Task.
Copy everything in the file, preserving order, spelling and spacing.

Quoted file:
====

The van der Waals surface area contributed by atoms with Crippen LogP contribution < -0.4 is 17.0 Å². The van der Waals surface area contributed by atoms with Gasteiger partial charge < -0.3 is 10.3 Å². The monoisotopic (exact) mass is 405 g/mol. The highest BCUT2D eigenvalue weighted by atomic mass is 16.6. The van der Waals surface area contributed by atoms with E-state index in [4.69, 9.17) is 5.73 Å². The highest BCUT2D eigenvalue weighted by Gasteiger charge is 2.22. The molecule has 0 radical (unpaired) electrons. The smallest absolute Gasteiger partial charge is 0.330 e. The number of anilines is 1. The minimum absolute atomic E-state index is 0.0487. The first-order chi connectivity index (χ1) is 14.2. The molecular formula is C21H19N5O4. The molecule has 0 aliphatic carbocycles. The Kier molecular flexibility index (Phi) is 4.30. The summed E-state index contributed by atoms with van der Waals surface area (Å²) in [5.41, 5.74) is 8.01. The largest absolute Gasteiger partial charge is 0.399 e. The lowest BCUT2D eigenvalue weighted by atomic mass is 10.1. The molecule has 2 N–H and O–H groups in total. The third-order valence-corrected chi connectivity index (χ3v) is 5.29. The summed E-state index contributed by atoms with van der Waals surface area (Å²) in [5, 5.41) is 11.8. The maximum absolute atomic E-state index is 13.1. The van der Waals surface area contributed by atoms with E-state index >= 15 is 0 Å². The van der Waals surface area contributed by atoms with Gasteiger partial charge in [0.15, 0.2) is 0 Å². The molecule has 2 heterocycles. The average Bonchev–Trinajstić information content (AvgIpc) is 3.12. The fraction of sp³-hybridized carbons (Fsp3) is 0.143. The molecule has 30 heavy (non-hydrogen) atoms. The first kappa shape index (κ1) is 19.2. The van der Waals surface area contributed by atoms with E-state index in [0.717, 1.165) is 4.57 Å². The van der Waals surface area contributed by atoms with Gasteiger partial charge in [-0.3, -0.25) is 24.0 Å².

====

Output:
The van der Waals surface area contributed by atoms with Crippen LogP contribution < -0.4 is 17.0 Å². The van der Waals surface area contributed by atoms with Gasteiger partial charge < -0.3 is 10.3 Å². The monoisotopic (exact) mass is 405 g/mol. The highest BCUT2D eigenvalue weighted by atomic mass is 16.6. The van der Waals surface area contributed by atoms with E-state index in [4.69, 9.17) is 5.73 Å². The highest BCUT2D eigenvalue weighted by Gasteiger charge is 2.22. The molecule has 0 radical (unpaired) electrons. The smallest absolute Gasteiger partial charge is 0.330 e. The number of anilines is 1. The minimum absolute atomic E-state index is 0.0487. The first-order chi connectivity index (χ1) is 14.2. The molecular formula is C21H19N5O4. The molecule has 0 aliphatic carbocycles. The Kier molecular flexibility index (Phi) is 4.30. The summed E-state index contributed by atoms with van der Waals surface area (Å²) in [5.41, 5.74) is 8.01. The largest absolute Gasteiger partial charge is 0.399 e. The lowest BCUT2D eigenvalue weighted by atomic mass is 10.1. The molecule has 2 N–H and O–H groups in total. The third-order valence-corrected chi connectivity index (χ3v) is 5.29. The summed E-state index contributed by atoms with van der Waals surface area (Å²) in [5, 5.41) is 11.8. The maximum absolute atomic E-state index is 13.1. The van der Waals surface area contributed by atoms with E-state index >= 15 is 0 Å². The van der Waals surface area contributed by atoms with Gasteiger partial charge in [0.15, 0.2) is 0 Å². The molecule has 2 heterocycles. The average Bonchev–Trinajstić information content (AvgIpc) is 3.12. The fraction of sp³-hybridized carbons (Fsp3) is 0.143. The molecule has 30 heavy (non-hydrogen) atoms. The first kappa shape index (κ1) is 19.2. The van der Waals surface area contributed by atoms with E-state index in [0.717, 1.165) is 4.57 Å². The van der Waals surface area contributed by atoms with Gasteiger partial charge in [-0.3, -0.25) is 24.0 Å².